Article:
For the High Summer Issue of Edible East End, Alex Goetzfried visited with Regan Meador of Southold Farm + Cellar to talk about his new wine venture. Meador can be a polarizing character on the East End. He’s got strong opinions and isn’t afraid to voice them in any number of forums.
These days, for those who want a cram course with all the information in one place, and also want to have a good time, there’s Wine Camp. And if you’ve already graduated Wine Camp, your “master’s degree” is next.
To celebrate the release of the 2011 Landius Pinot Noir, Wölffer did a vertical tasting of six pinot noirs starting with the 1993, Roth’s second vintage on the island. • Photographs by Conor Harrigan
The Long Island Merlot Alliance has hired a new executive director, created a wine trail and started an annual tasting/mingle night for members of…
Steve Clifton is not new to the East End. He participated in the 2008 Cool Climate Wine Growing Seminar held at Stony Brook Southampton. His wineries are in Santa Barbara County which, although it is counter-intuitive, is also a region that doesn’t get as much sun as the rest of California. He grows many of the same varieties as East End vineyards.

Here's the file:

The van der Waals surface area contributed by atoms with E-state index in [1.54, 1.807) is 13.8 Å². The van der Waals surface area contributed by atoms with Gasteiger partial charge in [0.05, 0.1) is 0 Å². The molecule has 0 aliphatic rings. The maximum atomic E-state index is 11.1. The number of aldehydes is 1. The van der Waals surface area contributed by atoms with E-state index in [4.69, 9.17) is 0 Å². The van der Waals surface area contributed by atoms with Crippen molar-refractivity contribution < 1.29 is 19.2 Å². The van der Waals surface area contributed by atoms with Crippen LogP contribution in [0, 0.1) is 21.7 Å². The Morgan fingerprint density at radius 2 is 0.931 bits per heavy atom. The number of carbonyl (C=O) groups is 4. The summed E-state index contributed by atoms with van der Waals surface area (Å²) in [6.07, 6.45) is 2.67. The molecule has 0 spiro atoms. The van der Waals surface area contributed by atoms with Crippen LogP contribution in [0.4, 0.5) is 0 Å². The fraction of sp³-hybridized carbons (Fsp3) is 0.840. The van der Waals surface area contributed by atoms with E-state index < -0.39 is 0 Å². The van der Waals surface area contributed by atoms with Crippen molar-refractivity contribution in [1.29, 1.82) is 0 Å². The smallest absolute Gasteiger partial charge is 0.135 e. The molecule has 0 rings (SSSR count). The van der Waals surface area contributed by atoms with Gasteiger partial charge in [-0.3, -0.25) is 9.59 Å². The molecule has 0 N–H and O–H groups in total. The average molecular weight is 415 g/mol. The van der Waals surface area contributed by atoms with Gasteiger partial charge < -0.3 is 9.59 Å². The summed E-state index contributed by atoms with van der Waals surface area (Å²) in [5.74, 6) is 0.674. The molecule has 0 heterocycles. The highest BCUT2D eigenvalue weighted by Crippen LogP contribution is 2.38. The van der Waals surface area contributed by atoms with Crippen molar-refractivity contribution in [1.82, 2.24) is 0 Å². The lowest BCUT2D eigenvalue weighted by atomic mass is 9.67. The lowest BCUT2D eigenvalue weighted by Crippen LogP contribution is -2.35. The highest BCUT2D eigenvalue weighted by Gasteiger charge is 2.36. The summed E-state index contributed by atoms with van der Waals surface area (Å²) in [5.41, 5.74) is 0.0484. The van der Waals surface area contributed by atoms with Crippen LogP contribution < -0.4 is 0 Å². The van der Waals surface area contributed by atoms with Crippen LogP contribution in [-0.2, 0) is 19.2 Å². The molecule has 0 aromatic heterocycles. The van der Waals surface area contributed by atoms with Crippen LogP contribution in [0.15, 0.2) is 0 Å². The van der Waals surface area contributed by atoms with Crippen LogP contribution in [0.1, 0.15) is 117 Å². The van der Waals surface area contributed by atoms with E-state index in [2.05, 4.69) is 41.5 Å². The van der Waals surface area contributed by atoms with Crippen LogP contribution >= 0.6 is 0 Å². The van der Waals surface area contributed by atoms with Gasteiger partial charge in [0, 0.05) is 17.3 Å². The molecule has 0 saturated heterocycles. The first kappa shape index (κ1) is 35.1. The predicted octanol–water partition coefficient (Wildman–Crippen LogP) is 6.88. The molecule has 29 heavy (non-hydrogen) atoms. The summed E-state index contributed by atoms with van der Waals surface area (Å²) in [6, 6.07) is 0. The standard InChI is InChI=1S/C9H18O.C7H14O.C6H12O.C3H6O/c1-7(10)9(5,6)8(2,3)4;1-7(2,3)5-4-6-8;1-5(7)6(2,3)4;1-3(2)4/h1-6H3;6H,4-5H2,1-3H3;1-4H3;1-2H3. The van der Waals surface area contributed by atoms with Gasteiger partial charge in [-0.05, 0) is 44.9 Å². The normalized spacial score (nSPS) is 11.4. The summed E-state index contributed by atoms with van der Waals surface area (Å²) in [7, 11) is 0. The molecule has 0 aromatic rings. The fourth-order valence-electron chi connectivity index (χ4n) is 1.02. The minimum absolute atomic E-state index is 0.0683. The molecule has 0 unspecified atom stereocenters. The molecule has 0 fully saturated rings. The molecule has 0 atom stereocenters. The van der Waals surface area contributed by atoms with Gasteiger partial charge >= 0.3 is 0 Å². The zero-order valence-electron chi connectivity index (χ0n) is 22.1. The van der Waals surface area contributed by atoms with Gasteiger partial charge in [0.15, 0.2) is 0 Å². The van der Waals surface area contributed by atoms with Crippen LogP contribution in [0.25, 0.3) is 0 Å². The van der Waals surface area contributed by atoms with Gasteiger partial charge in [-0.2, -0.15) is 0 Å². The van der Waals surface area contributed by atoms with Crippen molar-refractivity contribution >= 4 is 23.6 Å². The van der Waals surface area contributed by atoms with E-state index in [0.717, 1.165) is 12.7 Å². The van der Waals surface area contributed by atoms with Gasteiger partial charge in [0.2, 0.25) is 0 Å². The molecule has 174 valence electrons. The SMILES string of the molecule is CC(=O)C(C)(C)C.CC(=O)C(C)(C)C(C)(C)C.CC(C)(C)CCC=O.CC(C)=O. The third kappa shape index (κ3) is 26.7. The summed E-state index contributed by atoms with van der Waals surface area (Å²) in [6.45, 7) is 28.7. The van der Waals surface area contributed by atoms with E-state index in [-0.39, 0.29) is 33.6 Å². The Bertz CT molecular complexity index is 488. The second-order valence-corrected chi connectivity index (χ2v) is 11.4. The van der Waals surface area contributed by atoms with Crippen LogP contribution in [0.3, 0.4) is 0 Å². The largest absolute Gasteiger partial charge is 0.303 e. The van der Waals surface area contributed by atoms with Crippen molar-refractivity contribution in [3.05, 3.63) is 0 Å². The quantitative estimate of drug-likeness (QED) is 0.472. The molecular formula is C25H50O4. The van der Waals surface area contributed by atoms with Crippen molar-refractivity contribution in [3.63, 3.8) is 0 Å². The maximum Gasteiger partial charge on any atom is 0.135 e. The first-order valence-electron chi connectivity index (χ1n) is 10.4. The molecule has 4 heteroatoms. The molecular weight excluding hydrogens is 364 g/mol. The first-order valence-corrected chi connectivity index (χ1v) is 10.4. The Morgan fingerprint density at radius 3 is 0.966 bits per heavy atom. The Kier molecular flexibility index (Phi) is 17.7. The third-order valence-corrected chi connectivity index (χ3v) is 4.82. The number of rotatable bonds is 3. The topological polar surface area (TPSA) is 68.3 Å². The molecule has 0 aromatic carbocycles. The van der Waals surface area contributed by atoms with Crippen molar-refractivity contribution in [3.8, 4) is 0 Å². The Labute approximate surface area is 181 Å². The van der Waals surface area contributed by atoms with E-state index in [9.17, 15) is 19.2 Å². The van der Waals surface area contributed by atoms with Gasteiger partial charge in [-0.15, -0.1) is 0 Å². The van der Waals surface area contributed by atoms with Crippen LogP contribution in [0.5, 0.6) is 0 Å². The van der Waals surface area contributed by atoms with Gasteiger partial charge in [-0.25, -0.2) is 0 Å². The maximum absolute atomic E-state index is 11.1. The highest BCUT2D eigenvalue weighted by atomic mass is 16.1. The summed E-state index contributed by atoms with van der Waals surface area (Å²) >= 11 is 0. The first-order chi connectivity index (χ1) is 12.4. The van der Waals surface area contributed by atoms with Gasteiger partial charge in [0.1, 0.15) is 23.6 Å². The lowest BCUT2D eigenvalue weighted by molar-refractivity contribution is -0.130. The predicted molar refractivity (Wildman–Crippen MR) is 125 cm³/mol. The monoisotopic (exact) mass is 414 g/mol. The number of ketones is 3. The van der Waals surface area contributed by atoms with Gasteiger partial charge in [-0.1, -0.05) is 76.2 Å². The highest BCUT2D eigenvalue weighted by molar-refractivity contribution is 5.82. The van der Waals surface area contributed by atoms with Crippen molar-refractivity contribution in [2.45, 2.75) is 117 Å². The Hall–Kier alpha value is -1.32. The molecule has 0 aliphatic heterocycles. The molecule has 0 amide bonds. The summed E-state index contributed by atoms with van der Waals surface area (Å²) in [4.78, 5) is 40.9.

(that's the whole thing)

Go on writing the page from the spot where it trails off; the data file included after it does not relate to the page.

The first wines of any vintage to be released are rosés, and Brooklyn Uncorked will give you the chance to taste 2013 bottles from some of the best producers. These wines will be fresh, light and bursting with the ripe fruit. Most have not been released to the public yet, but will be within the next few weeks. Here’s a preview:
Wölffer Estate Vineyards will be releasing a new 2013 rosé by mid May, so be prepared for a different look. Christened “Summer in a Bottle” this wine comes in decorated glass with a screw cap. Screw cap! We love ’em; perfect for the beach.
In New York, we have reason to celebrate more than just local food. Our state is home to some of the country’s premier beer,…
This week, Wainscott Main Wine & Spirits is continuing its Wednesday night wine classes with David Page and Barbara Shinn presenting “Vintage from our Vantage.”
Baiting Hollow Farm Vineyard, which was profiled in our winter 2010 issue, has progressed in its mission to not only make good wine, but to provide a haven for rescued horses. To help itself out, the winery has released three blends; 100 percent of the profits from their sales goes to fund the horse rescue.
In our Spring 2014 issue, Eileen M. Duffy visits Premium Wine Group in Mattituck to watch as Erik Bilka, the operations production winemaker, puts the very first wine from Long Island Wine Country in the vacuum sealed bags that will fill the boxes embossed with Lieb Cellars new label, Bridge Lane.
With April’s showers on their way, now seems like a good time to reminisce about the sunny days of the 2007 growing season—a season Amy Zavatto called “undeniably about as good as it gets on eastern Long Island” in her 2009 Behind the Bottle feature on Jamesport Vineyards.